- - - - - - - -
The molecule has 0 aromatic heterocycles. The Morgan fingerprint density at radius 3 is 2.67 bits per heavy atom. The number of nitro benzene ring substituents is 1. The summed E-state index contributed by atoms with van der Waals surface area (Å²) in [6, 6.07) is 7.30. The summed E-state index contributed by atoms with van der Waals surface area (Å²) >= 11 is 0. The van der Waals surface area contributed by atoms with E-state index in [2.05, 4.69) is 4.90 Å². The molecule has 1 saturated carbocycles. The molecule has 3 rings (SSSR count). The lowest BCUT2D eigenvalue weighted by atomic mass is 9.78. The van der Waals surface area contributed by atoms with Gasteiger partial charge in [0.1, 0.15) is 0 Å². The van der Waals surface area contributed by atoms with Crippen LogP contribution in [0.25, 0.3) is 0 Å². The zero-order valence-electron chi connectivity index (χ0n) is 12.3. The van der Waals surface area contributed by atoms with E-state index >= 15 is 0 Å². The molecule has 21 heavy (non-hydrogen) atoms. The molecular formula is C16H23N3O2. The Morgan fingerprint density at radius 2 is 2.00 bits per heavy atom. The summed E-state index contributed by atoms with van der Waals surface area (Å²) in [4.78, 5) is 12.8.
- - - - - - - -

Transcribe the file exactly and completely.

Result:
The molecule has 0 aromatic heterocycles. The Morgan fingerprint density at radius 3 is 2.67 bits per heavy atom. The number of nitro benzene ring substituents is 1. The summed E-state index contributed by atoms with van der Waals surface area (Å²) in [6, 6.07) is 7.30. The summed E-state index contributed by atoms with van der Waals surface area (Å²) >= 11 is 0. The van der Waals surface area contributed by atoms with E-state index in [2.05, 4.69) is 4.90 Å². The molecule has 1 saturated carbocycles. The molecule has 3 rings (SSSR count). The lowest BCUT2D eigenvalue weighted by atomic mass is 9.78. The van der Waals surface area contributed by atoms with Gasteiger partial charge in [0.1, 0.15) is 0 Å². The van der Waals surface area contributed by atoms with Crippen LogP contribution in [0.25, 0.3) is 0 Å². The zero-order valence-electron chi connectivity index (χ0n) is 12.3. The van der Waals surface area contributed by atoms with E-state index >= 15 is 0 Å². The molecule has 21 heavy (non-hydrogen) atoms. The molecular formula is C16H23N3O2. The Morgan fingerprint density at radius 2 is 2.00 bits per heavy atom. The summed E-state index contributed by atoms with van der Waals surface area (Å²) in [4.78, 5) is 12.8.